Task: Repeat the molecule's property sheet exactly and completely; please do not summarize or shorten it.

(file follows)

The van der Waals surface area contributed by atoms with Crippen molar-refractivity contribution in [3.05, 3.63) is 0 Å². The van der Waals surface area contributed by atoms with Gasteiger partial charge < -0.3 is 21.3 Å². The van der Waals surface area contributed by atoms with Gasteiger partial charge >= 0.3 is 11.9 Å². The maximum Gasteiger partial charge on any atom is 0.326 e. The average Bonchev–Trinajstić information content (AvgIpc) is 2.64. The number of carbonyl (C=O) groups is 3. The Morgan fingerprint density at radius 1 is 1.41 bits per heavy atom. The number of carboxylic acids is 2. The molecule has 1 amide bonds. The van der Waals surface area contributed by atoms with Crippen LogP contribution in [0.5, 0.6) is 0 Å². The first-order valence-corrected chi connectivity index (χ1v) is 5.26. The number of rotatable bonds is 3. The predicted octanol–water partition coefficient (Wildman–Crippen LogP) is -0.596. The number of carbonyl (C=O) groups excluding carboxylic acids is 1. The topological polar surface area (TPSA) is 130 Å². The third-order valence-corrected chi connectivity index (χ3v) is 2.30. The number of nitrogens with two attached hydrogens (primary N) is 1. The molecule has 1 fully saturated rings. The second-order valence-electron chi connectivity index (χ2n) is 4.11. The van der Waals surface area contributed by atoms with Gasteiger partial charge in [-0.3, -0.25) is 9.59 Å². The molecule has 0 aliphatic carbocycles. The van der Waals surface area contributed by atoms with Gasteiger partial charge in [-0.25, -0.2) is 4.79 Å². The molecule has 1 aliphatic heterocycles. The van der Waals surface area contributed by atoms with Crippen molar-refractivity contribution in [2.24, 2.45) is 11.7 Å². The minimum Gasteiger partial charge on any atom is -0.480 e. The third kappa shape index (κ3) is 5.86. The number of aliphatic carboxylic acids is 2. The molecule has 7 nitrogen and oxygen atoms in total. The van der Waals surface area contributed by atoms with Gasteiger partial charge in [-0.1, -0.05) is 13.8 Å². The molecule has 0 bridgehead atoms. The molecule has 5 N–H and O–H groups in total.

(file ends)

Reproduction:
The van der Waals surface area contributed by atoms with Crippen molar-refractivity contribution in [3.05, 3.63) is 0 Å². The van der Waals surface area contributed by atoms with Gasteiger partial charge < -0.3 is 21.3 Å². The van der Waals surface area contributed by atoms with Gasteiger partial charge >= 0.3 is 11.9 Å². The maximum Gasteiger partial charge on any atom is 0.326 e. The average Bonchev–Trinajstić information content (AvgIpc) is 2.64. The number of carbonyl (C=O) groups is 3. The Morgan fingerprint density at radius 1 is 1.41 bits per heavy atom. The number of carboxylic acids is 2. The molecule has 1 amide bonds. The van der Waals surface area contributed by atoms with Crippen LogP contribution in [0.5, 0.6) is 0 Å². The first-order valence-corrected chi connectivity index (χ1v) is 5.26. The number of rotatable bonds is 3. The predicted octanol–water partition coefficient (Wildman–Crippen LogP) is -0.596. The number of carbonyl (C=O) groups excluding carboxylic acids is 1. The topological polar surface area (TPSA) is 130 Å². The third-order valence-corrected chi connectivity index (χ3v) is 2.30. The number of nitrogens with two attached hydrogens (primary N) is 1. The molecule has 1 fully saturated rings. The second-order valence-electron chi connectivity index (χ2n) is 4.11. The van der Waals surface area contributed by atoms with Gasteiger partial charge in [-0.3, -0.25) is 9.59 Å². The molecule has 0 aliphatic carbocycles. The van der Waals surface area contributed by atoms with Gasteiger partial charge in [-0.25, -0.2) is 4.79 Å². The molecule has 1 aliphatic heterocycles. The van der Waals surface area contributed by atoms with Crippen molar-refractivity contribution in [2.24, 2.45) is 11.7 Å². The minimum Gasteiger partial charge on any atom is -0.480 e. The third kappa shape index (κ3) is 5.86. The number of aliphatic carboxylic acids is 2. The molecule has 7 nitrogen and oxygen atoms in total. The van der Waals surface area contributed by atoms with Gasteiger partial charge in [-0.1, -0.05) is 13.8 Å². The molecule has 0 bridgehead atoms. The molecule has 5 N–H and O–H groups in total.